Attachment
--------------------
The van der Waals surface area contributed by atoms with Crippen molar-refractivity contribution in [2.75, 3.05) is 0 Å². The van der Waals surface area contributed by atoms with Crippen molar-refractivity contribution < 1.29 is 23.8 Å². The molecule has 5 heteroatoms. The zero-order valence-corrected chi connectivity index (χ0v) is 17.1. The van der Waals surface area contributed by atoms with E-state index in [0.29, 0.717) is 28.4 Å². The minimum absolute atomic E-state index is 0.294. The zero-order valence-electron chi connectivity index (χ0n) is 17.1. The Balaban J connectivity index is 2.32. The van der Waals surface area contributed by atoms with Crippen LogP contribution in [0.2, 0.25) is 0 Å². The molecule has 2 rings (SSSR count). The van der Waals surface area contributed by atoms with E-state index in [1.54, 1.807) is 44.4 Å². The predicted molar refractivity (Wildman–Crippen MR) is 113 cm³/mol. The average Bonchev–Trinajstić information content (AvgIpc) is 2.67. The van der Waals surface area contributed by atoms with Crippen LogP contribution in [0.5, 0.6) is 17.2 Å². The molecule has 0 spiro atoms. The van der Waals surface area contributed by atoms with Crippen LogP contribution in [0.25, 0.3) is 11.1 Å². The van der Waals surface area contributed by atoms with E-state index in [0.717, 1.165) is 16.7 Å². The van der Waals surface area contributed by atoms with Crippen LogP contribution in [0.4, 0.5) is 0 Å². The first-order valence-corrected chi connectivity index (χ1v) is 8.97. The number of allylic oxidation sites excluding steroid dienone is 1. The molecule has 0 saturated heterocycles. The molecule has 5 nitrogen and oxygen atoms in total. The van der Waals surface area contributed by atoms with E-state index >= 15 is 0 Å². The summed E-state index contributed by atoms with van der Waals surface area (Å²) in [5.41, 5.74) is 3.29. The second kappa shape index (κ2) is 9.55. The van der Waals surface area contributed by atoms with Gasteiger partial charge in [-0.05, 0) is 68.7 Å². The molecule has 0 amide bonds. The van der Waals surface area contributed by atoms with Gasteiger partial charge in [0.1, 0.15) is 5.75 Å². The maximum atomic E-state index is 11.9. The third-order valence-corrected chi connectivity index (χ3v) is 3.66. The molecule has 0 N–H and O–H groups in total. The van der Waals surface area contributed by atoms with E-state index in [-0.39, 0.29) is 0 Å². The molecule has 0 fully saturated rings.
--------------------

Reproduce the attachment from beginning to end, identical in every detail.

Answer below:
The van der Waals surface area contributed by atoms with Crippen molar-refractivity contribution in [2.75, 3.05) is 0 Å². The van der Waals surface area contributed by atoms with Crippen molar-refractivity contribution < 1.29 is 23.8 Å². The molecule has 5 heteroatoms. The zero-order valence-corrected chi connectivity index (χ0v) is 17.1. The van der Waals surface area contributed by atoms with E-state index in [0.29, 0.717) is 28.4 Å². The minimum absolute atomic E-state index is 0.294. The zero-order valence-electron chi connectivity index (χ0n) is 17.1. The Balaban J connectivity index is 2.32. The van der Waals surface area contributed by atoms with Crippen LogP contribution in [0.2, 0.25) is 0 Å². The molecule has 2 rings (SSSR count). The van der Waals surface area contributed by atoms with E-state index in [1.54, 1.807) is 44.4 Å². The predicted molar refractivity (Wildman–Crippen MR) is 113 cm³/mol. The average Bonchev–Trinajstić information content (AvgIpc) is 2.67. The van der Waals surface area contributed by atoms with Crippen LogP contribution in [0.5, 0.6) is 17.2 Å². The molecule has 0 spiro atoms. The van der Waals surface area contributed by atoms with Crippen LogP contribution in [0.25, 0.3) is 11.1 Å². The van der Waals surface area contributed by atoms with E-state index in [0.717, 1.165) is 16.7 Å². The van der Waals surface area contributed by atoms with Crippen LogP contribution in [0.4, 0.5) is 0 Å². The first-order valence-corrected chi connectivity index (χ1v) is 8.97. The number of allylic oxidation sites excluding steroid dienone is 1. The molecule has 0 saturated heterocycles. The molecule has 5 nitrogen and oxygen atoms in total. The van der Waals surface area contributed by atoms with E-state index >= 15 is 0 Å². The summed E-state index contributed by atoms with van der Waals surface area (Å²) in [5.41, 5.74) is 3.29. The second kappa shape index (κ2) is 9.55. The van der Waals surface area contributed by atoms with Gasteiger partial charge in [-0.05, 0) is 68.7 Å². The molecule has 0 amide bonds. The van der Waals surface area contributed by atoms with Gasteiger partial charge in [0.1, 0.15) is 5.75 Å². The maximum atomic E-state index is 11.9. The third-order valence-corrected chi connectivity index (χ3v) is 3.66. The molecule has 0 N–H and O–H groups in total. The van der Waals surface area contributed by atoms with E-state index in [-0.39, 0.29) is 0 Å². The molecule has 0 fully saturated rings.